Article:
Genesis of WD-40 "Water Displacement 40th attempt. Successful" As stated years ago by a representative of the manufacturer on CNBC. Comes directly from the procedural notes of the experimenters and how they referred to the final formula, which indeed does displace and protect against moisture.
Apparently the previous 39 formula attempts were not charted as successful.
City dwellers rely on Duct Tape & WD 40,
ranchers rely on Barbed Wire & Spit.
by Brandli April 22, 2007
The opposite of duct tape.

Like matter and anti-matter, these 2 must never be brought in contact or the universe will be destroyed.

WD Stands for Water Displacement and it took the developers 40 attempts to get a formula which worked. Convair, an aerospace contractor, first used WD-40 to protect the outer skin of the Atlas Missile from rust and corrosion.
This bolt is stuck, better squirt some WD-40 in to it.
by fubarderby January 04, 2005
Ze Lifeforce. WD 40 is the multipurpose lubricant in a can. It can be purchased in a vast array of sizes, from the small home-use bottle to massive industrial size. Recommended for anything that doesn't move, but should, not recommended for use as a cooking spray. Also handy for fine tuning flame thrower abilities.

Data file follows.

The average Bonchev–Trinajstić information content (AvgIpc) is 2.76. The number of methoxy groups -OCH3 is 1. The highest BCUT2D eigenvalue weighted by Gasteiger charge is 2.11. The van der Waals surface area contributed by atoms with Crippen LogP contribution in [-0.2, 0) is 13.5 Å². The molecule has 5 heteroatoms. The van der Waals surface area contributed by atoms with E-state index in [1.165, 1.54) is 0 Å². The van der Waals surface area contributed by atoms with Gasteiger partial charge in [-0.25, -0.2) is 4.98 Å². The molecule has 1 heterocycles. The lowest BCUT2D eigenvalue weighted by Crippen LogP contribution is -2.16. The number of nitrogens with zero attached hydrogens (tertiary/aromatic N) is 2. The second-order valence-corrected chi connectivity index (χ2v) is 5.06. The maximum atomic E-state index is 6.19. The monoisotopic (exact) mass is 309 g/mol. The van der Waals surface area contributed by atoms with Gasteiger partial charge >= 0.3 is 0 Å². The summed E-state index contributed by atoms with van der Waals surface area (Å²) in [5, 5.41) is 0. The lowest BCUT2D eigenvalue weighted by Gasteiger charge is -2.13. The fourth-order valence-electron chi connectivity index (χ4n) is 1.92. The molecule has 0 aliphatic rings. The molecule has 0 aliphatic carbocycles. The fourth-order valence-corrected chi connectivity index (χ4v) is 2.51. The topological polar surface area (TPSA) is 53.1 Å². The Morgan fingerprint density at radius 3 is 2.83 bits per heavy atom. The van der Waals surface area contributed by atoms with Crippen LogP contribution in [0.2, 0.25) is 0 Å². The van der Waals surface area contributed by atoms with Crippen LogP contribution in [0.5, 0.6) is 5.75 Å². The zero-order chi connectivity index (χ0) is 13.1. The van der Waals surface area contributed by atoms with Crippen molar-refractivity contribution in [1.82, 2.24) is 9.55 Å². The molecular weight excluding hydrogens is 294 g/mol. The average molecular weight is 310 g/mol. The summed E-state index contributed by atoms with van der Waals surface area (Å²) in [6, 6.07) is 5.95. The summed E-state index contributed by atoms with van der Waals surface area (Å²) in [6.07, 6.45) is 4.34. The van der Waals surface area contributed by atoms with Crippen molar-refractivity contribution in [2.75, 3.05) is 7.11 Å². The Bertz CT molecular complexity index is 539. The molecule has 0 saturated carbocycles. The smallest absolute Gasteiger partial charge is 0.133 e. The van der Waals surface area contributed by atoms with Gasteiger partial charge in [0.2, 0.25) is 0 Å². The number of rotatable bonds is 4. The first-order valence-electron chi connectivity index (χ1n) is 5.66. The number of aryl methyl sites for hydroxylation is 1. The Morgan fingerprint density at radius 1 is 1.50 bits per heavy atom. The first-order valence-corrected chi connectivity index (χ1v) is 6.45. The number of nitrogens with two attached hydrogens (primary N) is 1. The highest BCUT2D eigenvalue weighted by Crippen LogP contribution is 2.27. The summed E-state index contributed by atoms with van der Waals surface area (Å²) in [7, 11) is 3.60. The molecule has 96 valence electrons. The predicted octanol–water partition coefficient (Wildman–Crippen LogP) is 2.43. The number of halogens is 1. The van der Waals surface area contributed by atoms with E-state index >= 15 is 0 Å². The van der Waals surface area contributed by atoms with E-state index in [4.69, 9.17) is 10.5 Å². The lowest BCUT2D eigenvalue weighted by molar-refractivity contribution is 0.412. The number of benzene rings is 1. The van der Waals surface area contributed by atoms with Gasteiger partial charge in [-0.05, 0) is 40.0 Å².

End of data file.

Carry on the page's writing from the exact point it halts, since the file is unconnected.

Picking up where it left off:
"The Cheat! Bring me my WD40! And a Danish!"
by Steven Hawking February 14, 2004
An oily household lubricant. abbrev: "water displacement 40th formulation"
Use the WD-40 on the squeaky door
by ASTVision August 11, 2003
WD-40 was origionally developed by the Rocket Chemicals Company in 1953. The name means Wated Displacement 40 (40 is the formula number). It was first used in air and space applications such as the Atlas Missile. It is primarily made up of various petrolium products and mineral spirits. Just like duct tape, it is a cornerstone of the average man's life. Also like duct tape, it has an uncountable number of uses. It is primarily used to lubricate and clean metal while also preventing corrosion and rust.

WD-40 is easily recognized by its blue and yellow can with the red cap. It comes with a little red straw that is stuck into the nozzle to help direct the spray. Recently, to combat the inconvieniece of the straw, WD-40 released a new design with an attatched straw on a hinge to increase ease of use.
If it is stuck, tight, rusty or dirty, use some WD-40 on it. It is the opposite of duct tape in that it makes things unstuck. Like duct tape, it is cheap and avaliable everywhere. It is a must for the handyman.
by northendwhitetrash August 04, 2008
To wine and dine a lady in high hopes of lubricating dat pussy.
Yo girl, let me WD-40 ya.
by thejoshums April 01, 2016
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